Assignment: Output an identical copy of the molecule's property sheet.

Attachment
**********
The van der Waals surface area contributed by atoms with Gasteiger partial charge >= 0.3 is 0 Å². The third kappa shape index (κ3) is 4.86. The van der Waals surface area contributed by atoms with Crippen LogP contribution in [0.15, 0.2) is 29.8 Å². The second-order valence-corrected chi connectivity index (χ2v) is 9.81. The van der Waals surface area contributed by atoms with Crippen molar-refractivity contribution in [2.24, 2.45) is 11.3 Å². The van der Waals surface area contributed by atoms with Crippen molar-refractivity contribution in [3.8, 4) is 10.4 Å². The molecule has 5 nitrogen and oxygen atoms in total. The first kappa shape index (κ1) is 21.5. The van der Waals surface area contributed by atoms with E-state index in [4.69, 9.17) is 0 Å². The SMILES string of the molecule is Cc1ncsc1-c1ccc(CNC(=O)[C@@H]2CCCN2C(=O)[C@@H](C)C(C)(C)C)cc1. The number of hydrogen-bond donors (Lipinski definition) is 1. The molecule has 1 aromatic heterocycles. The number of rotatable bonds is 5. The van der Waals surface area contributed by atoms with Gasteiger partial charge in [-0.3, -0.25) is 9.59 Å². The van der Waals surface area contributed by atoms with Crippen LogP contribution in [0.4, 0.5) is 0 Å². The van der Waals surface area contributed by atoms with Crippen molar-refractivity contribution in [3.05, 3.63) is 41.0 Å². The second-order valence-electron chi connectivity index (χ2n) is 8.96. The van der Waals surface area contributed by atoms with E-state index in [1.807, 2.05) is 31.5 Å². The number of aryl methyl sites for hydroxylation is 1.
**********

The van der Waals surface area contributed by atoms with Gasteiger partial charge >= 0.3 is 0 Å². The third kappa shape index (κ3) is 4.86. The van der Waals surface area contributed by atoms with Crippen LogP contribution in [0.15, 0.2) is 29.8 Å². The second-order valence-corrected chi connectivity index (χ2v) is 9.81. The van der Waals surface area contributed by atoms with Crippen molar-refractivity contribution in [2.24, 2.45) is 11.3 Å². The van der Waals surface area contributed by atoms with Crippen molar-refractivity contribution in [3.8, 4) is 10.4 Å². The molecule has 5 nitrogen and oxygen atoms in total. The first kappa shape index (κ1) is 21.5. The van der Waals surface area contributed by atoms with E-state index in [4.69, 9.17) is 0 Å². The SMILES string of the molecule is Cc1ncsc1-c1ccc(CNC(=O)[C@@H]2CCCN2C(=O)[C@@H](C)C(C)(C)C)cc1. The number of hydrogen-bond donors (Lipinski definition) is 1. The molecule has 1 aromatic heterocycles. The number of rotatable bonds is 5. The van der Waals surface area contributed by atoms with Gasteiger partial charge in [-0.3, -0.25) is 9.59 Å². The van der Waals surface area contributed by atoms with Crippen LogP contribution in [0.4, 0.5) is 0 Å². The van der Waals surface area contributed by atoms with Crippen molar-refractivity contribution in [3.05, 3.63) is 41.0 Å². The second-order valence-electron chi connectivity index (χ2n) is 8.96. The van der Waals surface area contributed by atoms with E-state index in [1.807, 2.05) is 31.5 Å². The number of aryl methyl sites for hydroxylation is 1.